He said that, in the meantime, investigators must shoulder the responsibility for seeking out eyewitnesses who can provide an accurate description of the vehicle involved, including if possible, the registration number, and also a description of the assailant.
Interestingly, the vehicle impounded were both Toyotas but different models- one an AT 192 and the other an AT 212. This clearly suggests that investigators are not too sure what type of vehicle was involved in the crime in the first place and there is definitely need for a more precise description of the vehicle involved.
For her part, Mangar’s mother does not intend to give up since she believes that there is still someone out there who could assist the police.
“Even though she cannot come back, I hope my efforts will bring about change in the way the police do their job,” Thakoor said.
From the Diaspora… FIRE THIS DIRECTOR OF PUBLIC PROSECUTIONS NOW
By Ralph Seeram
On my recent visit to Guyana, I made it a point to question some fellow Guyanese on their thoughts on justice in Guyana. It was certainly not a scientific survey, but never the less I came away with the distinct impression that generally they have no confidence in the Judiciary, do not trust the Police and have a very low opinion of the Director of Public Prosecutions Shalimar Ali-Hack.
This kind of public perception is not healthy for the Rule of Law. The Police, Judiciary and the office of the DPP are the main institutions in the implementation and observance of the Rule of law.
Public perception seemed to be that there is a double standard when it comes to implementation of justice in Guyana. As one person told me “It is who you know and money talks”. It is no secret that most Guyanese felt that the Jagdeo Government was corrupt.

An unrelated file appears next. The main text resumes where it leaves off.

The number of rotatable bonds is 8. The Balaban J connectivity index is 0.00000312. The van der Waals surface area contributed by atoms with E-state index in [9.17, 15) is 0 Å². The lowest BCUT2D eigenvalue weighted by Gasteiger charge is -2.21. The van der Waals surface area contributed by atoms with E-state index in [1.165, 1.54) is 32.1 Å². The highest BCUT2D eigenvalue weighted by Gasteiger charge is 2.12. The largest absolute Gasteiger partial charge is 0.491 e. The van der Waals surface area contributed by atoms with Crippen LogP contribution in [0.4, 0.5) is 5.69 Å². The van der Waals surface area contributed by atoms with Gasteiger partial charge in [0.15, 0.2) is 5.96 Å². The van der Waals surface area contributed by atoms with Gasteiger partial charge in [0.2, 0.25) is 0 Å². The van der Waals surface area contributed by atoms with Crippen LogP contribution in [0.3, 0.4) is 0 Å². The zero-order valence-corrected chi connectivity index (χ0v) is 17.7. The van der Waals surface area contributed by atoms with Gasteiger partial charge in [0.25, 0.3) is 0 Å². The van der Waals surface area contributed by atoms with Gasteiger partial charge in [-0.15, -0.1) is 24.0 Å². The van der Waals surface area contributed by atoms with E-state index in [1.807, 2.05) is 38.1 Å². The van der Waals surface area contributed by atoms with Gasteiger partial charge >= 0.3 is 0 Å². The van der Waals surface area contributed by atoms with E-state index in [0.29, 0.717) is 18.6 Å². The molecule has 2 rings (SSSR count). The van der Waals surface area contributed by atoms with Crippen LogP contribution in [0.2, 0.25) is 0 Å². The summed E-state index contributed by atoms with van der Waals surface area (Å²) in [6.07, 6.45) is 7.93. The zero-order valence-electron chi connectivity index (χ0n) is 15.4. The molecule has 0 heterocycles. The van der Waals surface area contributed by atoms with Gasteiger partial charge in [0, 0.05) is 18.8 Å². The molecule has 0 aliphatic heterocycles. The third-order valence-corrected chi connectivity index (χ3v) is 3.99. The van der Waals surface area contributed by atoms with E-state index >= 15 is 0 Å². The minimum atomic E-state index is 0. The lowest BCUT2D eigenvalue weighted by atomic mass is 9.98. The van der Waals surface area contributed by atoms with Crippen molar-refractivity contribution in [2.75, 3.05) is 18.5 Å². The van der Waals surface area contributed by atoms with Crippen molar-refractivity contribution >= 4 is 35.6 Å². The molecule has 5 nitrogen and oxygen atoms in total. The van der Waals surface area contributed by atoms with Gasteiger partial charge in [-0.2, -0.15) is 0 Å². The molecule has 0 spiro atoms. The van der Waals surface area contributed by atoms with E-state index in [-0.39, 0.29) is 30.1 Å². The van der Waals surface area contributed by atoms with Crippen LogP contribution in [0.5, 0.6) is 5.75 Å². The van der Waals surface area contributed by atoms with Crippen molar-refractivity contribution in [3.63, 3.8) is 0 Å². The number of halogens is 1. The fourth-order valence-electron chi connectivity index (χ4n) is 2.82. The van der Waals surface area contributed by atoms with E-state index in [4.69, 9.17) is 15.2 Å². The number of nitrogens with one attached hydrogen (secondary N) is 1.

The new President Donald Ramotar promised to root out corruption. He certainly did not make a good start when he retained some Ministers who the public perceived as corrupt. True, he did take initiatives to restore some confidence, like bringing outside investigators for the Commissioner of Police – Greene’s sex accusation case.
If the President wants to regain public confidence in the justice system in Guyana he can start by firing the incumbent Director of Public Prosecutions. In fact, I was surprised he retained her considering the many accusations against the DPP’s office.
I am yet to see any “big drug baron” prosecuted. Despite the intense expose in Kaieteur News of corruption in the Jagdeo regime, did we see any government official charged? The DPP did find the time to “hang” charges against three former NBS senior managers. The matter ran for over two years and was dismissed because in the first place there was not really any case against them. Rumour was that it was a politically motivated case.
One can go on to point out more instances of selective prosecution by the DPP office. However actions by the DPP in the ongoing sex scandal involving an Islamic Cleric, who is accused so far or raping nine young boys, necessitate the removal of Shalimar Ali-Hack from that office immediately.
I am sure most Guyanese believe the police, when they said someone from the DPP’s office intervened when the Cleric was arrested. I don’t know how much credence the public put in the statement by Shalimar Ali-Hack that she did not make the call.
Even if you want to give her the benefit of the doubt, did she make any effort to see if anyone from her office tried to subvert the course of justice? Was any inquiry made to ascertain who made the call? There is no question that the DPP and her husband have a very close relationship with the Central Islamic Organization of Guyana (CIOG), the employer of the Cleric.
She may know or even interacted with the individual, and as such she should have indicated that she would recuse herself from the matter. Did she do that? And what is all this back and forth nonsense between her and the police about who can bring charges against this accused child molester.
Any other “John Public” would have been charged and given no bail already. Why is this child molester running around free when strong medical evidence has emerged that some of these boys have been raped anally.
I am also incensed at the media for not publishing the perpetrator’s name. Why is he also being protected by the press? Publish his name. To use the press motto, the public has a right to know. Do we know if he is Guyanese or a foreigner?